Prudie’s livechat with readers last week featured a whole cornucopia of bad advice, including some substantial slut shaming and diagnosis of a reader via the Internet, but one thing jumped out at me:
Santa Cruz, Calif.: My friend was diagnosed with a chronic illness about 15 years ago. She takes care of herself and has learned to live with her condition. She remained active and always appeared healthy. Two years ago, she discovered that she has food allergies that are the cause of her health problems. She was disappointed that she would have to live on an extremely restricted diet but hopeful that her body might recover once the allergens were out of her system.
Since she started the new diet, the results have been dramatic. She looks sick. She is underweight, pale, and always tired. She also has gastrointestinal problems which she never complained about before the diet. And she still suffers from the original condition. If I ask how her diet is going, she says she feels great and she’s happy she is no longer poisoning her body. Should I let her know what I’m observing? I don’t want to pry, but should I ask more about what kind of medical care she is getting?
Emily Yoffe: It’s possible your friend is not seeing a quack, but I would bet she is. I’d also bet she is paying a lot of money to the doctor who diagnosed her “allergies.” I wouldn’t be surprised if this doctor sold supplements or special diet food to keep her “healthy.” It is strange that people will ignore the signs that a treatment is making them worse because they want so much to believe. You could try to do some research on the doctor and the diagnosis. I’m sure you can turn up evidence that questions the supposed food allergies. But even in the absence of that, you should express your concern in a way that doesn’t make her defensive. Tell your friend that you’re simply worried that until she went on this diet, she looked and seemed robust, but now she is pale, tired, and ill, and you think it’s time she got a second opinion about the course of treatment she’s on. Then if she won’t listen, you can be reassured you’ve done what you could.
Right, so, here’s the thing. Even when it’s your ‘friend’ it’s still policing. And, yes, telling people that they are making their allergies up is also policing. ‘Expressing your concern’ is policing. Whether someone’s a friend, coworker, or complete stranger, it is up to that person to approach you to ask for help, not to you to tell ou what to do.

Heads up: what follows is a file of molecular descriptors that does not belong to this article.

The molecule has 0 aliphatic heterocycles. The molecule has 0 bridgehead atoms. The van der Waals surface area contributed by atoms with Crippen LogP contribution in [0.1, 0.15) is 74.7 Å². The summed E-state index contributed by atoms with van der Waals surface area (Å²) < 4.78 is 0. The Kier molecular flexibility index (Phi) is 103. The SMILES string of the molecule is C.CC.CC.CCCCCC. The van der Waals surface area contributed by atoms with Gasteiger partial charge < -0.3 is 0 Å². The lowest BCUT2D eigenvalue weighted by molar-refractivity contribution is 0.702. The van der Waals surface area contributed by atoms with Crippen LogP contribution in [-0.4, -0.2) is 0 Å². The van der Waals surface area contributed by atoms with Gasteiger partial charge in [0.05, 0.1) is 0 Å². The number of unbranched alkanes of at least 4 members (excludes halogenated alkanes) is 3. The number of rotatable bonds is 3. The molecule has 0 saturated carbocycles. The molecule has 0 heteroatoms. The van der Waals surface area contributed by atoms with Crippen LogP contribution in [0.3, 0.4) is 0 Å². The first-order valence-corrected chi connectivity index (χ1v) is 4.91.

And, you know, I have some friends whom I am pretty sure are receiving questionable medical care and possibly being taken advantage of. But it is not my business. If those friends approach me and ask me for my opinion, I will be honest, but until then? Not. My. Business. It is not my business to tell my friends how they should approach their medical care. Period. Just like it’s not Santa Cruz’ business to police this friend.
Another reader followed up, pointing out:
Joe (Chicago): Re: Restricted diet. If the person’s friend had a chronic illness like Crohn’s or ulcerative colitis, and then it turns out that she was ultimately diagnosed with celiac disease, her story wouldn’t be unusual. It’s often quite hard to figure out how to cope with a gluten-free diet, especially if you previously ate a lot of wheat-containing foods. The subsequent crappy diet (meaning not enough calories or carbohydrates) can often lead to weight loss, which itself can make people look like they’re sick.
Emily Yoffe: Good point. But it has become all the rage to declare everyone has a wheat allergy when they don’t. But anyone who is going on a “healthful” diet and ends up sicker needs to seek another medical opinion.
And again, Prudie went the ‘fake allergies’ route.
The thing about the fake allergies myth is that it kills people. This widespread belief that most people are just ‘making it up’ means that people do things like thinking it’s ‘not important’ if a few nuts end up in a dessert destined for someone who specifically said that ou was allergic to nuts. It’s just made up, right? Or, worst case scenario, maybe that person’s skin will break out a little, right?
What this person asked for was a free pass to police her ‘friend.’ And that’s exactly what she and readers got from Prudence, along with a healthy side of ‘oh, allergies are just made up anyway to be trendy or something.’